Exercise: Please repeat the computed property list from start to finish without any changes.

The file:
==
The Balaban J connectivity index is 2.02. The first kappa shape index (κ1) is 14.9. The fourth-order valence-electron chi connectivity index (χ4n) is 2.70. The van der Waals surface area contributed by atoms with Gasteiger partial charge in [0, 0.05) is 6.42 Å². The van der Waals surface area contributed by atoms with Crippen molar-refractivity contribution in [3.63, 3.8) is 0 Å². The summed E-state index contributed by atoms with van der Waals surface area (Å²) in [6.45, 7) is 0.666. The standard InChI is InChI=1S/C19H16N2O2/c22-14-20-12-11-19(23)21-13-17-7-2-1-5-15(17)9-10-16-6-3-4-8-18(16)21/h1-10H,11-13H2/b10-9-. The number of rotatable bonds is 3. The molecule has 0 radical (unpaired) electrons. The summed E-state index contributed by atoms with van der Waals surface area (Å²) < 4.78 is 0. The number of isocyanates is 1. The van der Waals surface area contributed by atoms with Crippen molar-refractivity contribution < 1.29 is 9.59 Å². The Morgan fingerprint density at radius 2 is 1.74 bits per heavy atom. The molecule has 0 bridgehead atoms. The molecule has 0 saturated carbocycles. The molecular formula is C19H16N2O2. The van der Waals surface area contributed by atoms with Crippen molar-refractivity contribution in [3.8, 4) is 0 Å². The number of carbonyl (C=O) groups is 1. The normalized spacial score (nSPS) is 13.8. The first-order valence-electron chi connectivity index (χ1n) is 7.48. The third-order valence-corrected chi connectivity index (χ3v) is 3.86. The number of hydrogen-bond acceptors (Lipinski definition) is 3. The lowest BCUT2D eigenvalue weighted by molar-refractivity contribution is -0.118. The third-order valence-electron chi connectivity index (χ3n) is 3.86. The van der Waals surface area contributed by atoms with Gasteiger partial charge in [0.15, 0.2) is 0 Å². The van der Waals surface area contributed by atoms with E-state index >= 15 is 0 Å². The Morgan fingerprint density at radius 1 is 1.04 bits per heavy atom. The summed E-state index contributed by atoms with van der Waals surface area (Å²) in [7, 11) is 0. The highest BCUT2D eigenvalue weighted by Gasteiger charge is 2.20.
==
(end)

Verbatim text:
The Balaban J connectivity index is 2.02. The first kappa shape index (κ1) is 14.9. The fourth-order valence-electron chi connectivity index (χ4n) is 2.70. The van der Waals surface area contributed by atoms with Gasteiger partial charge in [0, 0.05) is 6.42 Å². The van der Waals surface area contributed by atoms with Crippen molar-refractivity contribution in [3.63, 3.8) is 0 Å². The summed E-state index contributed by atoms with van der Waals surface area (Å²) in [6.45, 7) is 0.666. The standard InChI is InChI=1S/C19H16N2O2/c22-14-20-12-11-19(23)21-13-17-7-2-1-5-15(17)9-10-16-6-3-4-8-18(16)21/h1-10H,11-13H2/b10-9-. The number of rotatable bonds is 3. The molecule has 0 radical (unpaired) electrons. The summed E-state index contributed by atoms with van der Waals surface area (Å²) < 4.78 is 0. The number of isocyanates is 1. The van der Waals surface area contributed by atoms with Crippen molar-refractivity contribution < 1.29 is 9.59 Å². The Morgan fingerprint density at radius 2 is 1.74 bits per heavy atom. The molecule has 0 bridgehead atoms. The molecule has 0 saturated carbocycles. The molecular formula is C19H16N2O2. The van der Waals surface area contributed by atoms with Crippen molar-refractivity contribution in [3.8, 4) is 0 Å². The number of carbonyl (C=O) groups is 1. The normalized spacial score (nSPS) is 13.8. The first-order valence-electron chi connectivity index (χ1n) is 7.48. The third-order valence-corrected chi connectivity index (χ3v) is 3.86. The number of hydrogen-bond acceptors (Lipinski definition) is 3. The lowest BCUT2D eigenvalue weighted by molar-refractivity contribution is -0.118. The third-order valence-electron chi connectivity index (χ3n) is 3.86. The van der Waals surface area contributed by atoms with Gasteiger partial charge in [0.15, 0.2) is 0 Å². The van der Waals surface area contributed by atoms with E-state index >= 15 is 0 Å². The Morgan fingerprint density at radius 1 is 1.04 bits per heavy atom. The summed E-state index contributed by atoms with van der Waals surface area (Å²) in [7, 11) is 0. The highest BCUT2D eigenvalue weighted by Gasteiger charge is 2.20.